As well as supporting each other by sharing teaching content, we also encourage each other in other ways. This sometimes means chatting to each other on the phone in the car to check in, or calling each other when someone sends the occasional “it’s been a tough day” message. We also schedule weekly Zoom catch-ups for brainstorming the given week’s sermon, and to chat about family life and ministry. As we’re all friends, we know that we can trust each other.
Another benefit of our collaborative model is that our respective congregations have a strong sense of journeying with a wider Diocesan community. Our parishioners especially feel connected to each other upon discovering that other congregations are wrestling with the same questions. I also love to hear my parishioners say things like, “It feels like we know Zoe from her Kids’ Talk videos.” It’s also wonderful being welcomed at Dalby and Sunnybank like I’m part of the community.
When we’re all using the same lectionary readings week to week, it makes complete sense for us as peers to share the workload, the digital and print resources, and our unique gifts. We maintain the identity and needs of our own communities, while also supporting and encouraging them in their faith formation.
Top 10 tips for implementing a cross-parish resource collaboration group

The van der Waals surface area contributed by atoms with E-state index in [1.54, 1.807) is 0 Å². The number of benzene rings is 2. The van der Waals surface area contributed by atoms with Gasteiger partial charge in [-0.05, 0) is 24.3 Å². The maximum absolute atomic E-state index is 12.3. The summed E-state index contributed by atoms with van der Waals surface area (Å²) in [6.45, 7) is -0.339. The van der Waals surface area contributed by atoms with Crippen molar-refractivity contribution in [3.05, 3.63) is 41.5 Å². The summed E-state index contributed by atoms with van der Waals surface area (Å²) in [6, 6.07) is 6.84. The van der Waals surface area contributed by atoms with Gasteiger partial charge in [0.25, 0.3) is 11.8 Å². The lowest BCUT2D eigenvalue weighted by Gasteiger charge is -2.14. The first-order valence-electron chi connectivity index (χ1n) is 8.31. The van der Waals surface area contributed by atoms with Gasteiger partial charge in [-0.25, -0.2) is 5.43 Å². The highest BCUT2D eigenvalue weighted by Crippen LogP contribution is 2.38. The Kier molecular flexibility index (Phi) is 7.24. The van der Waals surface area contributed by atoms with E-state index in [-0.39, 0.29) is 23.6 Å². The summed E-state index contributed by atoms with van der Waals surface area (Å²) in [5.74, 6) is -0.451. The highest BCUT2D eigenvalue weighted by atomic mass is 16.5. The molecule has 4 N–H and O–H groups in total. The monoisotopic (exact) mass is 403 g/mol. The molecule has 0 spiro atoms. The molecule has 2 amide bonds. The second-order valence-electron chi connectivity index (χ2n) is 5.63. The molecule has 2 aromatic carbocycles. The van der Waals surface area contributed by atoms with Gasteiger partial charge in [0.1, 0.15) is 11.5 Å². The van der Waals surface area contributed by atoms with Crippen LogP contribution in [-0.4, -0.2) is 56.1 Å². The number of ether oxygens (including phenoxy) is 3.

- If you are looking at implementing a similar model, consider asking parish priests with whom you can build trust and rapport. A smaller group (three to four people) is more manageable.
- Meet online (e.g. via Zoom) to overcome distance and travel time.
- Prioritise and schedule a regular meeting at a mutually convenient time. Doing this in advance helps keep the routine.
- Divide up tasks based on people’s skills and interests.
- Instead of deciding on a weekly theme, look at the lectionary readings across the given liturgical season to identify a broader thematic pattern and explore this in the sermon series. A mix of series lengths (of four to 10 weeks) is dynamic.
- Be gracious and flexible with group members when needed – people’s energy levels and outputs can fluctuate.
- Think about the best platforms to use, such as Facebook Messenger for chats; Zoom for online meeting; Google Docs and Sheets so content is easily updatable and accessible; Canva for design tasks; iMovie, Filmora or DaVinci Resolve for video editing and YouTube for hosting; printable Word Docs for sermons; and, social media channels for promotions/invitations.
- Chat on the phone outside of group meetings for both informal check-ins and pastoral support.
- Go on retreat together once a year for at least three days to plan and pray for the year ahead.
- Know that it’s okay to make mistakes, to learn by trial and error and to allow specific initiatives/elements to run their course. Having this kind of entrepreneurial mindset keeps things fresh and interesting.
If you have any questions about this model, please contact any of the clergy involved in this initiative via email:
The Rev’d Chris Bate (All Saints’, Booval): email@example.com
The Rev’d David Browne (St John’s, Dalby): firstname.lastname@example.org
The Rev’d Scott Windred (St Barnabas’, Sunnybank): email@example.com
Editor’s note: If you have a story to share about how your parish is collaborating with other Anglican parishes, schools, Anglicare or ministries, the editor would love to hear from you. Please email Michelle McDonald via firstname.lastname@example.org.Jump to next article